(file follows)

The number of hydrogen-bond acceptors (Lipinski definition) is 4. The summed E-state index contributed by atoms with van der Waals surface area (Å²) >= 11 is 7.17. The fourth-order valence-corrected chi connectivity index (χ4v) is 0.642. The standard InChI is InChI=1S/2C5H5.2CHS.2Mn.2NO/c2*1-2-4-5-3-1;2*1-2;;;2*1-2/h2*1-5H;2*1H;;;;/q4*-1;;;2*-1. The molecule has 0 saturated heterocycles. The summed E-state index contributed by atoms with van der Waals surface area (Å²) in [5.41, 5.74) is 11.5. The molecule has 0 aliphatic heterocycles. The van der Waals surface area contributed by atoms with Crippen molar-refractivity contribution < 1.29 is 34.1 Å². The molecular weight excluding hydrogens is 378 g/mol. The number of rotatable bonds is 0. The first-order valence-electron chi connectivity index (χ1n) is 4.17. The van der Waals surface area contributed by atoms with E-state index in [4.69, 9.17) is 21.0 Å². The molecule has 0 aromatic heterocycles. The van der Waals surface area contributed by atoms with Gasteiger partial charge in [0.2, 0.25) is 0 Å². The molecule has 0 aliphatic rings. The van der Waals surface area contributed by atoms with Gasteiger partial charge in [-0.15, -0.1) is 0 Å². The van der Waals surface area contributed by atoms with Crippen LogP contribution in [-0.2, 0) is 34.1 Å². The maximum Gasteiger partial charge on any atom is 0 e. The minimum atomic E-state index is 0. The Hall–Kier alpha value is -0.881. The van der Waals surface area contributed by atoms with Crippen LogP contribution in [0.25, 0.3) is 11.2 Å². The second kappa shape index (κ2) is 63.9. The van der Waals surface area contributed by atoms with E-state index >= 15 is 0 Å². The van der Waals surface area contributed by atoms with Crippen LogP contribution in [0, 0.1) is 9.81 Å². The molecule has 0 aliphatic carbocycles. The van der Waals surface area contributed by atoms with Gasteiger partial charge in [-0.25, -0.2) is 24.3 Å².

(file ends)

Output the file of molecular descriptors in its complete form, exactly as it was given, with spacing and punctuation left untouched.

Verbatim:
The number of hydrogen-bond acceptors (Lipinski definition) is 4. The summed E-state index contributed by atoms with van der Waals surface area (Å²) >= 11 is 7.17. The fourth-order valence-corrected chi connectivity index (χ4v) is 0.642. The standard InChI is InChI=1S/2C5H5.2CHS.2Mn.2NO/c2*1-2-4-5-3-1;2*1-2;;;2*1-2/h2*1-5H;2*1H;;;;/q4*-1;;;2*-1. The molecule has 0 saturated heterocycles. The summed E-state index contributed by atoms with van der Waals surface area (Å²) in [5.41, 5.74) is 11.5. The molecule has 0 aliphatic heterocycles. The van der Waals surface area contributed by atoms with Crippen molar-refractivity contribution < 1.29 is 34.1 Å². The molecular weight excluding hydrogens is 378 g/mol. The number of rotatable bonds is 0. The first-order valence-electron chi connectivity index (χ1n) is 4.17. The van der Waals surface area contributed by atoms with E-state index in [4.69, 9.17) is 21.0 Å². The molecule has 0 aromatic heterocycles. The van der Waals surface area contributed by atoms with Gasteiger partial charge in [0.2, 0.25) is 0 Å². The molecule has 0 aliphatic rings. The van der Waals surface area contributed by atoms with Gasteiger partial charge in [-0.15, -0.1) is 0 Å². The van der Waals surface area contributed by atoms with Crippen LogP contribution in [-0.2, 0) is 34.1 Å². The maximum Gasteiger partial charge on any atom is 0 e. The minimum atomic E-state index is 0. The Hall–Kier alpha value is -0.881. The van der Waals surface area contributed by atoms with Crippen LogP contribution in [0.25, 0.3) is 11.2 Å². The second kappa shape index (κ2) is 63.9. The van der Waals surface area contributed by atoms with E-state index >= 15 is 0 Å². The van der Waals surface area contributed by atoms with Crippen LogP contribution in [0, 0.1) is 9.81 Å². The molecule has 0 aliphatic carbocycles. The van der Waals surface area contributed by atoms with Gasteiger partial charge in [-0.25, -0.2) is 24.3 Å².